It’s official: the Unified Patent Court (UPC) will not begin operations in December 2017, the previous target date set by the Unified Patent Court Committee.
An announcement posted on the committee’s website reports that the cause for the delay is the failure of some UPC member states to ratify the Unified Patent Court Agreement and in particular to sign the Protocol on Provisional Application of the agreement.
The announcement also states that “the progress of national procedures concerning ratification of the UPC Agreement and thee participation in the Protocol on Provisional Application is being continuously monitored with a view to publish a new timetable as soon as possible”.
The Unified patent court can begin operations only if it is ratified by France, Germany and the United Kingdom as well as by 10 other signatory countries.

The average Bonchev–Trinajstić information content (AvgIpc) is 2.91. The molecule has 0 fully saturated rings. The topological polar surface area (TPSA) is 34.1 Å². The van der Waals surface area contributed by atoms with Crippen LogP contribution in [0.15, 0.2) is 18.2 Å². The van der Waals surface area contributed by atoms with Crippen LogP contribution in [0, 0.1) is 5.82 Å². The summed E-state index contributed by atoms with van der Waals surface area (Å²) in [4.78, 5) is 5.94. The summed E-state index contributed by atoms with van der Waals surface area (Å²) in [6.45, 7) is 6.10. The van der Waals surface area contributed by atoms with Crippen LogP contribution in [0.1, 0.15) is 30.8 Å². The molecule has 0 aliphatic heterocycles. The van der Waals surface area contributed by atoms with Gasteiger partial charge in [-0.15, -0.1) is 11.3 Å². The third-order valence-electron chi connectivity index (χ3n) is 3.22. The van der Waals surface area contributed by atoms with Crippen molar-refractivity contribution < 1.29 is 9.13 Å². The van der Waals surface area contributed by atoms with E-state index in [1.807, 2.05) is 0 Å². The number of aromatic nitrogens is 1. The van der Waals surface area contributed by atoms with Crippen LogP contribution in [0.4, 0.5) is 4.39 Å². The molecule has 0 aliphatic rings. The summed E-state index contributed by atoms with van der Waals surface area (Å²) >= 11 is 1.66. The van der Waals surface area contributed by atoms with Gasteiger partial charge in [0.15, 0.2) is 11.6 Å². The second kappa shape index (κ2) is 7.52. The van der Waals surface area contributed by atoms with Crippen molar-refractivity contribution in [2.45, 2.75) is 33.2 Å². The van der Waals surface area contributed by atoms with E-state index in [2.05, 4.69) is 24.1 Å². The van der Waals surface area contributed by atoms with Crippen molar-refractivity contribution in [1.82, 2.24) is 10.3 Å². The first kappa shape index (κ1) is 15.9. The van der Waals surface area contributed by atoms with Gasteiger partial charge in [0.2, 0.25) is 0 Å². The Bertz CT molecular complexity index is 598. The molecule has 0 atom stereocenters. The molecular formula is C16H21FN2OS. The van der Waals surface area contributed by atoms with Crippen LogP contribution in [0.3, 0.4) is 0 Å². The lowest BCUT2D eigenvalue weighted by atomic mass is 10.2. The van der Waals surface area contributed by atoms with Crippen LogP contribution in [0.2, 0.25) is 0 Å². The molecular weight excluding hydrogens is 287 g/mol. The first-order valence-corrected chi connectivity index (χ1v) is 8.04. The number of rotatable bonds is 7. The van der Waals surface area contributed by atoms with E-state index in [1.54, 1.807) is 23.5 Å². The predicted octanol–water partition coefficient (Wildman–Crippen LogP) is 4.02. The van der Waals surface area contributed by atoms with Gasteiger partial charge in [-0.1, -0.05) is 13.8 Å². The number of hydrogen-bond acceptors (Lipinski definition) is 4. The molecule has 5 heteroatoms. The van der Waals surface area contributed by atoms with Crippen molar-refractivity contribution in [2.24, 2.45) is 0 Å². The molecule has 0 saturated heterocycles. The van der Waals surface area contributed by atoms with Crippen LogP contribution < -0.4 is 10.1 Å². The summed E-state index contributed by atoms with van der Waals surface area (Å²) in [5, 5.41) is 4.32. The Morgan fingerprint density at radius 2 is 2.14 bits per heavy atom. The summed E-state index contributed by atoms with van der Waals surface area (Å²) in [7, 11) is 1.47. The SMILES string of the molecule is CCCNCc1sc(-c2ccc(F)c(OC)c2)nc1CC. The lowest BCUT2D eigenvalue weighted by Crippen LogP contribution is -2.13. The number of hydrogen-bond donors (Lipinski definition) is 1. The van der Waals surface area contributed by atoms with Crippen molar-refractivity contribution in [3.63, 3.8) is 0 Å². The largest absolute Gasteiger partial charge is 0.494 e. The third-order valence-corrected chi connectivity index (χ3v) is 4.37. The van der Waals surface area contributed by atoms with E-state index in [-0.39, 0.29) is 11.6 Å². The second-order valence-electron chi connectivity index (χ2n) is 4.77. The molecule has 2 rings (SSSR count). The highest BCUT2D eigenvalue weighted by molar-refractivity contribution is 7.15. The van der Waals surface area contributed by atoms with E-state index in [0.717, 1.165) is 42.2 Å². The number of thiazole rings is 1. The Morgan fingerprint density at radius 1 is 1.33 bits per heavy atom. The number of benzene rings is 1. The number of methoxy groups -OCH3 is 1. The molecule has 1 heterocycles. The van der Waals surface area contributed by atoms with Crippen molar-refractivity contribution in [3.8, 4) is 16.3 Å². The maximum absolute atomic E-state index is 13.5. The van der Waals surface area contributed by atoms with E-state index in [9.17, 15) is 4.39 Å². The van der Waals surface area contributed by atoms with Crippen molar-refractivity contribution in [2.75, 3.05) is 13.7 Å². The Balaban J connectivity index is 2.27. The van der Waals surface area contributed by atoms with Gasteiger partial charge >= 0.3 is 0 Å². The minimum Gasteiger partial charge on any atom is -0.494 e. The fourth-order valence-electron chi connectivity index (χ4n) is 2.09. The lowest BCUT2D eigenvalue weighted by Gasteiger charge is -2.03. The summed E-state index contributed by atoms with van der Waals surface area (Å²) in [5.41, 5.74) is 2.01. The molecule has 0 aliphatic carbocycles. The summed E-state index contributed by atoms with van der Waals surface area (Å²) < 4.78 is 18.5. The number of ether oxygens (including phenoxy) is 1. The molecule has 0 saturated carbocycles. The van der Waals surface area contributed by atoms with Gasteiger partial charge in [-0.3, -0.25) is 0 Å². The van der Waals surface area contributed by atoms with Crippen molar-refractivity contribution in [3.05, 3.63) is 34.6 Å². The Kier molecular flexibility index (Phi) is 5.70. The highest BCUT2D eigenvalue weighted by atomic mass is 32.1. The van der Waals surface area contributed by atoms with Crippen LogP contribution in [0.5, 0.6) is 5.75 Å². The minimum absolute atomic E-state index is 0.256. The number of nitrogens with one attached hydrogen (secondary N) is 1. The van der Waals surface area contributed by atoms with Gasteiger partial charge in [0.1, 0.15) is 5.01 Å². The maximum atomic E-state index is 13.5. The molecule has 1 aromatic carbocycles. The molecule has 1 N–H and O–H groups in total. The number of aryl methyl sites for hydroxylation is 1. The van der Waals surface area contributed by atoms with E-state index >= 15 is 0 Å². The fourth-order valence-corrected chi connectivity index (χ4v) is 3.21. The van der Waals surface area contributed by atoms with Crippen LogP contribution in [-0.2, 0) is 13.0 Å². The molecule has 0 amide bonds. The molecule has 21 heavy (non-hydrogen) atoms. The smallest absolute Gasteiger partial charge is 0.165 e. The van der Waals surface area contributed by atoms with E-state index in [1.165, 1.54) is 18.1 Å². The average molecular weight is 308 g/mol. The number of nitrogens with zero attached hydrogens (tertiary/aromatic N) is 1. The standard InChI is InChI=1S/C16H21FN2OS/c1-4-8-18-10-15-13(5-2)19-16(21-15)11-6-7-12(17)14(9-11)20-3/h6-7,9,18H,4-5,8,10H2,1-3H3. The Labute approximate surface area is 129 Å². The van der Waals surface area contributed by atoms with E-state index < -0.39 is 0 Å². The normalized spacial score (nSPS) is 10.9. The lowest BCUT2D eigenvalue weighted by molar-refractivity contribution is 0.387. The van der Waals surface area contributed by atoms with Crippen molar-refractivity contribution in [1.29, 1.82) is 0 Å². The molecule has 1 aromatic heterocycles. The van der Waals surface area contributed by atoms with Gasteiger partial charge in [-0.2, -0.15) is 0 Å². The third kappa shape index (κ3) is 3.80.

Meanwhile, Germany has suspended the approval of its ratification law pending an appeal before the German constitutional court. The court asked for the final approval of the law to be suspended until a judgement is issued, and the office of the presidency of the German republic has granted the request.
But more importantly, substantial doubts remain as to whether the United Kingdom can ratify the agreement in spite of its decision to leave the European Union.
In this situation it is hard to set a realistic date for the opening of the Unified Patent Court, and of course without the Unified Patent Court the unitary patent cannot become operational.